State Ex Rel. v. Johnson , 165 Okla. 190 ( 1933 )

  • Plaintiff, by an original action in this court, seeks a writ of mandamus requiring the defendant, as sheriff of Murray county, Okla., to execute and deliver to the plaintiff a sheriff's deed covering lands in said county which had been sold by the defendant at sheriff's sale in the usual course of a real estate mortgage foreclosure.

    Plaintiff herein instituted in the district court of Murray county, Okla., its action to foreclose its real estate mortgage held as security for a loan of state school land money. Plaintiff recovered judgment, and thereafter, in pursuance of an execution and order of sale, the land was sold by the defendant, as sheriff of said county, the plaintiff herein being the purchaser at such sale. The sale was confirmed by the district court of Murray county, and the sheriff ordered to execute his deed therefor to the purchaser. This the sheriff refused to do, assigning as his reason for such refusal the fact that the court cost had not been paid, and in this proceeding offers to deliver such deed to plaintiff if and when the plaintiff pays, or causes to be paid, such costs.

    The question here presented is whether or not the state of Oklahoma, in the prosecution of an action to foreclose a real estate mortgage given as security for a loan of state school land funds, is liable for the payment of court costs in such action, and the question appears to be of first instance in this court. In 59 Corpus Juris, page 332, sec. 503, we find the following:

    "While a state may be excused from the payment of costs because of express statutory exemption, it is a general and well-established rule, apart from statute, that costs are not recoverable from a state, in her own courts, whether she has brought suit as plaintiff or has properly been sued as defendant; or whether she is successful or defeated."

    This general rule appears to be amply sustained by numerous authorities cited in support thereof, and indeed we have been unable to find any authorities whatever which do not adhere substantially to this rule. In State of Maryland v. Harlan Williams, cited in 1 L. R. A. (N. S.) 254, page 258, the court says:

    "An examination of the authorities has satisfied us that costs cannot properly be awarded against the state in civil actions, in the absence of a statute giving express authority to render such a judgment. State, Use of Charlotte Hall School, v. Greenwell, 4 Gill J. 407; United States v. Barker, 2 Wheat. 395, 4 L. Ed. 271; The Antelope, 12 Wheat. 550, 6 L. Ed. 725; Stanley v. Schwalby, 162 U.S. 272, 40 L. Ed. 966, 16 Sup. Ct. 754; Sandberg v. State, 113 Wis. 589, 89 N.W. 504, — declaring that the doubt expressed in Noyes v. State,46 Wis. 250, 32. Am. Rep. 710, 1 N.W. 1, as to civil actions to be unfounded. We have been referred to State v. Maryland Agri. Mechanical Ass'n, 98 Md. 223, 56 A. 484, as authority for the allowance of costs against the state. The bill in that case was dismissed by the circuit court without giving costs against the state, and their allowance in this court upon affirming the decree was through inadvertence. This opinion, however, will remove any question as to the property of such allowance in future cases."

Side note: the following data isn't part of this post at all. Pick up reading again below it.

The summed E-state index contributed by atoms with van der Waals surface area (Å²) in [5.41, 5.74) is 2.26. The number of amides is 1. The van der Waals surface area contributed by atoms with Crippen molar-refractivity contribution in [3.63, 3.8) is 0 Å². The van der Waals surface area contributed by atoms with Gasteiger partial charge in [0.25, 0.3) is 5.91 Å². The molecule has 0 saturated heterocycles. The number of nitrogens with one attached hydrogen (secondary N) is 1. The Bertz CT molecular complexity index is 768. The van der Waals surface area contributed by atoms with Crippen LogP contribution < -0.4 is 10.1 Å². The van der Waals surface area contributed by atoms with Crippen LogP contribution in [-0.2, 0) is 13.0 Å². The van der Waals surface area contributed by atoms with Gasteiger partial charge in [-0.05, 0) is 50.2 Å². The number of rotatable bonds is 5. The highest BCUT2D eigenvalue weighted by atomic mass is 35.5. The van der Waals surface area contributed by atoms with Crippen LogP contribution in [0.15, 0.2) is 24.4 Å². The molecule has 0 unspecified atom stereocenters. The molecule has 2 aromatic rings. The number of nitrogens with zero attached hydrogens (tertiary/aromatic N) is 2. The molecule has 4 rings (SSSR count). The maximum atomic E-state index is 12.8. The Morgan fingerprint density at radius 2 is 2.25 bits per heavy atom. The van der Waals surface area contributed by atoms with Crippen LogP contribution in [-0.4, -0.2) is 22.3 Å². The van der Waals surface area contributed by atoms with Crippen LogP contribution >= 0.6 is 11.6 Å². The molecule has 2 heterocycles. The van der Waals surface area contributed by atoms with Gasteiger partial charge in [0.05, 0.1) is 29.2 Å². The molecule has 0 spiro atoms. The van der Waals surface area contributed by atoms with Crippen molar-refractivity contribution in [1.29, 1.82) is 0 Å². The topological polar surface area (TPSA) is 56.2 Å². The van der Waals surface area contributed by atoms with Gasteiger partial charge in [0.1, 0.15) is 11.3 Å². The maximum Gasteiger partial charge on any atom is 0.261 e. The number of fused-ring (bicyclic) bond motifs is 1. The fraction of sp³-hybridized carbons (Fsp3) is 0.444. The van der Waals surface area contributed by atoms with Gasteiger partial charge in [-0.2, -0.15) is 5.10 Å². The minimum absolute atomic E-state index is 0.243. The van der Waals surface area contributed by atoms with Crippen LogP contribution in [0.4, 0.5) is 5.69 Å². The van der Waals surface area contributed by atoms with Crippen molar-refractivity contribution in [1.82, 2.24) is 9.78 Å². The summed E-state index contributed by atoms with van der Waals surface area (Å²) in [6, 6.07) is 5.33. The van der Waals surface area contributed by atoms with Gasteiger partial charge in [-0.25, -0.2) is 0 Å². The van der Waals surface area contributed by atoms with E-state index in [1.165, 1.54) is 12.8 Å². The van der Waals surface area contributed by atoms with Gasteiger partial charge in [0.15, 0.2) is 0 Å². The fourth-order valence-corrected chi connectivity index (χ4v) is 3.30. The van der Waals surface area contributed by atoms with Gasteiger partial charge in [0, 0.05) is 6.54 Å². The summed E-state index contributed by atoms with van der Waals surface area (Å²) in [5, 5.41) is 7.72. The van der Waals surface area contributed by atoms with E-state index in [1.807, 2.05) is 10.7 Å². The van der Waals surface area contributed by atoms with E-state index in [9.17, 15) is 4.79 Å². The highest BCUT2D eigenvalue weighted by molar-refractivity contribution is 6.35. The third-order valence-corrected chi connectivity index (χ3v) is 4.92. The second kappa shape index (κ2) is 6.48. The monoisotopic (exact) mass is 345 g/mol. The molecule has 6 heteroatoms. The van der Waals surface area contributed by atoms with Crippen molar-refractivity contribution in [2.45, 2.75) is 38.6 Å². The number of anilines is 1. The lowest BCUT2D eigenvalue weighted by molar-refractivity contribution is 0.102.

In Natalbany Lumber Co., Ltd., v. Louisiana Tax Commission (La.) 143 South, 20 it is said:

    "We were in error in our original decree in taxing the costs of the suit against defendants, Louisiana Tax Commission, police jury and board of reviewers, and assessor of St. Helena Parish. Neither the state, nor a state board, nor a state governmental agency, nor a public officer representing the state in his official Capacity, owes any costs. Lyon Lumber Co. v. Louisiana *Page 192 Tax Commission, 158 La. 996, 105 So. 39; State v. Succession of Taylor, 33 La. Ann. 1272; State v. Taylor, 34 La. Ann. 978; Succession of Townsend, 40 La. Ann. 66, 3 So. 488; Brown v. Pontchartrain Land Co., 49 La. Ann. 1779, 23 So. 292; State ex rel. Cunningham v. Board of Assessors, 52 La. Ann. 223, 26 So. 872."

    In State. v. Bradford Sav. Bank Trust Co. (Vt.) 44 A. 349, the court said:

    "* * * The judgment below was for the defendant to recover its costs. Unless allowed by statute, costs are not recoverable against the state. We have no statute permitting their recovery. Pro forma judgment for the defendant reversed. Judgment for the defendant, without costs."

    In State v. Kinne, 41 N.H. 238, the court held:

    "At common law there were no costs.

    "All the costs that are allowed to any party, in any case, either civil or criminal, are given by statute both in England and in this country.

    "As in England the king is not bound by any statute, unless he be expressly named to be so bound, so here the state is not bound by the general provisions of a statute by which any of its prerogatives, rights, titles, or interests would be devested, unless the statute be made by express words to extend to and include the state in its provisions.

    "Therefore, by the provisions of our statute which enacts that 'costs shall follow the event of every action or petition, unless otherwise directed by law or by the court,' no costs can be recovered against the state by a party prevailing against it in any civil cause.